Hand holding a small round cake.
You simply must try the brick oven ginger cakes at Colonial Williamsburg. Photo: Plan, Ready, Go.

Grab a snack at Raleigh Tavern Bakery 

Tucked away off Duke of Gloucester Street (the main street that runs through the heart of the Colonial Williamsburg Historic Area) is the Raleigh Tavern Bakery. It’s a great spot to stop in when you need just a little something to get you through to your next meal. While you can get a variety of the usual kinds of baked goods, snacks, candy and bottled drinks there, what you really want is one of their freshly baked brick oven ginger cakes.  

Seriously. Don’t miss this on your trip to Colonial Williamsburg. I’d probably go so far as to call it a “signature snack.” And if you’re there at the right time, you can watch the staff bake the cakes in the brick over right in the back of the bakery and then snag a warm one for yourself. It’s a great snack for walking about while you nibble.  

Other options for snacks and quick bites include Wythe Candy & Gourmet Shop, The Cheese Shop and Illy Caffe at Merchants Square. In the Historic Area you can try Dubois Grocer and McKenzie Apothecary. 

Watch the Fifes and Drums 

Each day at approximately 5 p.m. (check your schedule), the Colonial Williamsburg Historic Area comes alive with the sounds of the military field music of the marching Fifes and Drums. I would not miss this experience for anything. You can find a spot to watch along Duke of Gloucester street, but take care not to block entrances or exits from any buildings or shops.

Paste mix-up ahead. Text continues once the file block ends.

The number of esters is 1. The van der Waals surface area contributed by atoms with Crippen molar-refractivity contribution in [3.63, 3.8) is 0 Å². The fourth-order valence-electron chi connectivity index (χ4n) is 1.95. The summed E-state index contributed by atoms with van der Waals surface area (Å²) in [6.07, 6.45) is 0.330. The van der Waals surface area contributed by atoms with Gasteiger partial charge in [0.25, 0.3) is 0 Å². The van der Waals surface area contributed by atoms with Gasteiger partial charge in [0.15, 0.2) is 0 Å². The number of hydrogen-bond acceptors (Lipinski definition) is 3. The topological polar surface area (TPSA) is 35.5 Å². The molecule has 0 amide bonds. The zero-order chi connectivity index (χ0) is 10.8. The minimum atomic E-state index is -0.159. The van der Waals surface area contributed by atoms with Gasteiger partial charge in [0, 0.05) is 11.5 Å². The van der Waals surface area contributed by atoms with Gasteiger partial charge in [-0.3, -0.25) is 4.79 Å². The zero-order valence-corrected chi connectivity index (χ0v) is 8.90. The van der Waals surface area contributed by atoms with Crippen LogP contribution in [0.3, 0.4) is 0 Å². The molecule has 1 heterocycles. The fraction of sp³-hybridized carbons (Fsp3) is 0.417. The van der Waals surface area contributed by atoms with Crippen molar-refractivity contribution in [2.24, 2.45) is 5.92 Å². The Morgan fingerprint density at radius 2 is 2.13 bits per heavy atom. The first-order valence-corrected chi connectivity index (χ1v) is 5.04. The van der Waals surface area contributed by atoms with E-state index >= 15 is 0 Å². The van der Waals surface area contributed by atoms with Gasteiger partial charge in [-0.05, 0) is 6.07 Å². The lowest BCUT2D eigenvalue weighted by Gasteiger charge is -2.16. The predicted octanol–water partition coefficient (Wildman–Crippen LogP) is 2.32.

Enjoy an historical dinner at Christiana Campbell’s 

While in Colonial Williamsburg, you really should make a point to eat in at least one of the historic taverns, and the crowning glory of the Colonial Williamsburg taverns has to be Christiana Campbell’s. It’s billed as being one of George Washington’s favorite places to eat, but it’s more than just a meal. You get a complete dinner experience. While we were there, we enjoyed live music, plus “Christiana Campbell’s daughter” made the rounds in character to tell the guests all about what tavern keeping was like in the 18th century.   

Though they specialize in seafood, they also have a solid vegetarian option on the menu and (when we were there) most of the other options could be made gluten free for hubby. The price of your meal includes four courses: salad, soup, entrée and dessert, PLUS their amazing sweet potato loaf and a small serving of spoon bread. It was quite a lot of food so I had to take my dessert to go along with most of my sweet potato loaf. (I really wish I had some of that sweet potato loaf right now.)  

For the experience and the quantity of food you get, Christiana Campbell’s was our favorite dinner in Williamsburg. I highly recommend making a reservation, especially if you’re going to be in Colonial Williamsburg during a peak time such as Christmas week or Fourth of July week.  

Evening program 

You may be waddling as you leave Christiana Campbell’s, but if you have the energy and inclination consider participating in one of evening programs. Program options usually include something like a chamber music concert, ghost tours or a courtroom re-enactment of the trial of a pirate or suspected witch. Not all programs are suitable for children. 

Some of these performances sell out so it is best to purchase your tickets in advance. 

At the end of a long day, you’ll probably want to catch the closest shuttle back to your resort or the Visitor’s Center parking. You can refer to your map to find the closest stop. 

How to spend a perfect day in Colonial Williamsburg


  1. I love the idea of visiting Williamsburg after reading this post. I was in Philly last year and had a blast visiting historic sites. This places reminds me of Philadelphia in some ways. I can’t wait to get there.

    1. Darcy Vierow says:

      Thank you for reading. I haven’t yet been to Philadelphia, but if it’s anything like Colonial Williamsburg I’m sure I’d love it.